Then Miyazaki was introduced, along with his translator. A humble, white-bearded man, Miyazaki is the godfather of animé, co-founder of Japan’s Studio Ghibli and the creator behind "Princess Mononoke" and "Spirited Away," among many other animated features. Miyazaki answered questions from Lasseter and the crowd, and then a segment of his next feature, "Ponyo," was screened. Miyazaki’s films often deal with the relationship of young girls to nature, family and the world of the imagination, and "Ponyo" follows these themes. It includes a stunning reimagining of the sea, as giant swells of huge fish, brought to life through animation, 180 degrees different from Pixar’s own "Finding Nemo," but equally fascinating.

Miyazaki was followed by UCLA’s own Shane Acker, who joined producers Tim Burton and Timur Bekmambetov ("Wanted"), and actors Elijah Wood and Jennifer Connelly, to preview "9," Acker’s animated feature version of his Oscar-nominated UCLA thesis film of 2005. A stunning segment was screened. The film portrays a steampunk (or, as Acker prefers to call his style, "stitchpunk") alternate future, where rag dolls, relentlessly pursued by murderous machines, try to preserve a remnant of human culture. Acker made a point of praising the experience of film school and explaining that he brought several of his UCLA animation classmates into the production of the film. (See a list of additional Bruins on the "9" crew in the sidebar below.) The release date for the feature, 9-9-09, was prominently featured throughout the con as part of the full-on promotional effort.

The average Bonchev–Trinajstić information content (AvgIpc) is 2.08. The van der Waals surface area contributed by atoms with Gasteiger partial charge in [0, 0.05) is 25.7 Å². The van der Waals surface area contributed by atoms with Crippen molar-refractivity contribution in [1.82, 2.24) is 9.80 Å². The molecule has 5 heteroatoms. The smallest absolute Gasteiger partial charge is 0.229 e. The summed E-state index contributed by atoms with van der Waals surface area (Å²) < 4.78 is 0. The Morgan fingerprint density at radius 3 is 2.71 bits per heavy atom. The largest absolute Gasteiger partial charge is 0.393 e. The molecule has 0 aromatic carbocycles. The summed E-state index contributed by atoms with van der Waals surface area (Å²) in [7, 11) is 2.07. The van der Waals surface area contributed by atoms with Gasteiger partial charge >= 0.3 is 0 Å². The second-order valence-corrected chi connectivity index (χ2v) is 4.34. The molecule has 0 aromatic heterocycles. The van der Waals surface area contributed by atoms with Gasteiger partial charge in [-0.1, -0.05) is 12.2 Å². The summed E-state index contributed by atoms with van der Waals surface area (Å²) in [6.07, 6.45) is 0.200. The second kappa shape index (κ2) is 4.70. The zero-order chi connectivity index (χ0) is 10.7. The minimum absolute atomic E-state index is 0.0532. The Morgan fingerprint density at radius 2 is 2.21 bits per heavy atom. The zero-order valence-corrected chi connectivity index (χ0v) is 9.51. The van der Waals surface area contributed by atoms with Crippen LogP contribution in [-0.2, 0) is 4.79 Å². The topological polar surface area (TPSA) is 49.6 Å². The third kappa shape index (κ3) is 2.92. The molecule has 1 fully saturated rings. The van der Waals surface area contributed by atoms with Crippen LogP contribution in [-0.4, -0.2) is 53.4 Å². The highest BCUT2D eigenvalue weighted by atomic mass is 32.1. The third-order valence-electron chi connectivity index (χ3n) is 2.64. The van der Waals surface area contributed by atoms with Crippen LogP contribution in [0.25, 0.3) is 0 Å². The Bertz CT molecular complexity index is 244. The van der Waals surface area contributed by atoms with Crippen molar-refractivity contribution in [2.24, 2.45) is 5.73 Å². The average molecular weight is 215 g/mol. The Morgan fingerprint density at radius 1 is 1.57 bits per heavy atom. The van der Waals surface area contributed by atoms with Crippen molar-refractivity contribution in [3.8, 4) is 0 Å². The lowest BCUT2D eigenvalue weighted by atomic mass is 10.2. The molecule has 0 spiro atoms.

The Bruin “9” Mafia

Shane Acker ’98, MFA ’04 made a point of bringing along several of his talented classmates from the UCLA Animation Workshop when he went off to work on the feature version of his 2005 thesis film “9.” Their ranks include:

Regis Camargo MFA ’08 (Story Artist)

Patricia Kavanaugh MFA ’08 (Production Intern)

Daisy Lin (Production Intern)

Michelle Lopes ’04 (Production Intern)

Carlos Mena MFA ’06 (Production Assistant)

Joshua Morgan ’06 (Technical Manager)

Mark Nelson (Look Development Artist)

Kristin Solid MFA ’07 (Supervising Animator)

Fred Tatasciore ’91 (Voice Performer, “8”)

Camargo was also one of three TFT filmmakers whose work appeared in a Comic-Con sidebar sponsored by the San Diego International Children’s Film Festival. The films:

“Her Lion’s Jump” Regis Camargo MFA ’08

“2 Scoops of Justice” Zachary Lind

“Jellyfish Niche” Jenny Sherman

Peter Jackson, a true geek superhero, followed with a panel on his latest production, "District 9," accompanied by protégé writer-director Neill Blomkamp, a veteran of several short films, now happily promoting his first feature. Jackson began by discussing the status of the two "Hobbit" films he is preparing; script nearly finished, no casting yet done. "District 9" is a sci-fi feast about a huge group of refugee aliens who land on Earth, only to be penned up in a ghetto in South Africa and mistreated. The aliens’ advanced weapons, activated by “alien DNA," become the subject of an arms race among the humans. The segment shown was packed with the WETA digital effects we expect from Jackson, while Blomkamp has shot the film in a cinéma-verité, news caught on the fly style that is ultra-modern.

The convention floor, a space so huge you cannot see from one end to the other, packed with hundreds of booths and displays, and filled with tens of thousands of people at all times, is an experience unto itself. It features everything from expensive film studio displays to a booth that just sells period corsets for costumes; giveaways abound, and you can get your picture taken on the bridge of the starship Enterprise or in an electric chair. The constant flow of costumed characters — all willing to pose — completes the picture of an environment of, by and for the geek/nerd subculture.

This was a special year for me personally, as I was joined for the first time by my 15-year-old daughter, Rebecca. A passionate fan of Tim Burton, Peter Jackson, Miyazaki, Pixar, "Star Wars” and "Star Trek," she is already scheming on her costume for Comic-Con 2010 — Bat-Mite, Batman’s biggest fan from the Fifth dimension. aaaaa